TORONTO – An adaptation of a popular graphic novel, a time-travel romance and a reality show about an Indian bridal shop are among the new Canadian series joining CBC’s lineup.
The public broadcaster announced its programming slate for CBC TV and CBC Gem on Wednesday, noting the upcoming season will include more than 40 new and returning original series and specials from Canadian creators.
Among them is “Essex County,” a five-part limited series based on a trilogy of graphic novels by Jeff Lemire, which tells the story of four very different people linked through bloodlines who must find a way to come together. Premiering next winter, it comes on the heels of Disney Plus’ “Moon Knight,” which is based on the comics co-written by Lemire.
Joining the CBC drama slate in 2023 is “Plan B,” which has been adapted from the Radio-Canada French-language series created by Jean-François Asselin and Jacques Drolet and set in Montreal. It stars “Cardinal” lead Karine Vanasse and Toronto actor Patrick J. Adams of “Suits” as a man desperate to save his relationship — and the world along the way, while hopping through time.
On the reality television front comes “Bollywed,” which revolves around a family who have been running the beloved bridal shop Chandan Fashion in Toronto’s Little India for nearly four decades, premiering in winter 2023.
“I think we are really finding our mark in terms of coming up with great, interesting, dynamic, charming, funny, sad, important stories that are all really Canadian, and belong on the CBC, which I think is continuing to set us apart in a really meaningful way,” said Barbara Williams, executive vice-president at the CBC, in an interview.
Sally Catto, general manager of entertainment, factual and sports at the CBC, added, “We have a very broad mandate that requires us to be reflecting the country, whether it’s different cultures, backgrounds or demographics.”
It’s the same mandate that led to last year’s new and diverse series “Sort Of” and “Run the Burbs,” both of which will be returning this season, alongside “Strays,” “Son of a Critch,” “Diggstown,” “Moonshine,” and longtime mainstays “Heartland” and “Murdoch Mysteries,” among others.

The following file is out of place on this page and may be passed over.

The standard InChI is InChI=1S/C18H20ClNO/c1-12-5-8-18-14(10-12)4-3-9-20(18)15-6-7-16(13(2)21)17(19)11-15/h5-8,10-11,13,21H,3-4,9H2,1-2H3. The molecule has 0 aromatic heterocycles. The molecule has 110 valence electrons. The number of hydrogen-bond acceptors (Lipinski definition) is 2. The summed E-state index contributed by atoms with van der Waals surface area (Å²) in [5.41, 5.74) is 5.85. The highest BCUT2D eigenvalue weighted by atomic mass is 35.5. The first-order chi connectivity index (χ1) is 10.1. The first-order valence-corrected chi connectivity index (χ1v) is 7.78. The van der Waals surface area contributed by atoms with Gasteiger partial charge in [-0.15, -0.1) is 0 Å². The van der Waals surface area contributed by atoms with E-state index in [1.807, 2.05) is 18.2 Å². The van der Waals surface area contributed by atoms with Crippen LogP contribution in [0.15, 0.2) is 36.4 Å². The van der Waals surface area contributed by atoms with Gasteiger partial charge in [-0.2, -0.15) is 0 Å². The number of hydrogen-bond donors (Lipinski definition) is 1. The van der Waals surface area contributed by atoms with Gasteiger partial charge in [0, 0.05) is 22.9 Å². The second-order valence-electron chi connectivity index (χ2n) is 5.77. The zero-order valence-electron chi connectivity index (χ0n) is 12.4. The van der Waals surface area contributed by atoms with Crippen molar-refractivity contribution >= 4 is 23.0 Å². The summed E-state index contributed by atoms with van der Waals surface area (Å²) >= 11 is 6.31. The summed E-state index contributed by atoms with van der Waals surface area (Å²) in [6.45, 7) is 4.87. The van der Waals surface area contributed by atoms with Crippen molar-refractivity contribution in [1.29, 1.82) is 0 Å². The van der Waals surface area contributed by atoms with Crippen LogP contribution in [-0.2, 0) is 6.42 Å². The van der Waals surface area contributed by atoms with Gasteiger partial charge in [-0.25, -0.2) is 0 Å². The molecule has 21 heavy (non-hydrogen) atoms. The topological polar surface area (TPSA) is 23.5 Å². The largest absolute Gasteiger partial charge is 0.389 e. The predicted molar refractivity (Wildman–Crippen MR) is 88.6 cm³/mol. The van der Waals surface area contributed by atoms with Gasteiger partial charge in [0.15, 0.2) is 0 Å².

Sketch comedy series “TallBoyz,” however, will not be returning after three seasons, and the previously announced Indigenous investigative drama “The Red” has been shelved. Drama series “Coroner,” meanwhile, is on the bubble with its lead actress having parted ways with the Toronto-set crime series.
In a separate statement, Catto said, “Serinda Swan has made the decision to leave the series to focus on new creative endeavours including directing, and we are now discussing options with the producers in light of her departure.”
Also coming next winter is competition show “Canada’s Ultimate Challenge,” in which coaches including Olympic athletes Donovan Bailey, Waneek Horn-Miller and Clara Hughes guide participants on a series of obstacle courses at iconic Canadian locations.
In comedy, CBC is adding Netflix co-production “Fakes,” which follows two best friends who accidentally create one of the largest fake ID empires in North America, and soon find themselves with more cash than they know what to do with. “Fakes” premieres this fall on CBC Gem.
Bringing the laughs, too, is this fall’s “Comedy Night with Rick Mercer.” The CBC favourite will be hosting eight one-hour specials and performing himself, alongside a slate of new and notable Canadian comedians.
New original documentaries include “Summit ‘72,” which chronicles the legendary Canada-USSR Summit hockey series on its 50th anniversary, and “Stay Tooned,” which examines how popular cartoons influenced culture.
Previously announced “SkyMed” has also received a premiere date of July 10. Created by “Transplant” producer Julie Puckrin, it features a diverse ensemble cast who play young first responders in the remote North saving lives while finding love.
Also previously announced is Marie Clements’ “Bones of Crows,” a five-part story led by an Indigenous woman as she survives Canada’s residential school system. Spanning generations, and commissioned by CBC/Radio-Canada in association with APTN, CBC says the project will first be released as a film version theatrically.
It’s one of several projects that are the result of CBC’s new partnership with APTN, which is dedicated to supporting, developing and broadcasting more Indigenous content together.
Still, in the company’s 2022-25 Equity, Diversity and Inclusion (EDI) Plan, released last year, data showed that while 48.5 per cent of the CBC’s workforce identify as women, only 14.5 per cent identify as people of colour, 7.8 per cent as LGBTQ, 3.4 per cent as people with disabilities, and only 2.2 per cent as Indigenous.
While creators and advocates have called for more diversity in senior and executive roles, Williams pointed at the company’s commitment to hire six out of every 10 people from an “equity-seeking group,” saying the CBC “overachieved” meeting that goal last year and plans to do so again this year. She said the difference was at every level, including cast, crew, creative and productions staff.
“It’s a constant conversation,” says Catto. “It is looking at what is missing, and we do know that we still have work to do, although I think we’re making strides on better representing different voices from across the country.
“Everyone who touches these projects does have a say and a voice in discussing, putting forward, championing and influencing the content that you ultimately see on the screen.
“We are really ensuring that we have a range of voices at the table.”
This report by The Canadian Press was first published June 1, 2022.
Note to readers: This is a corrected story. An earlier version referenced Karine Vanasse starring in “Coroner.” In fact, she starred in “Cardinal.”
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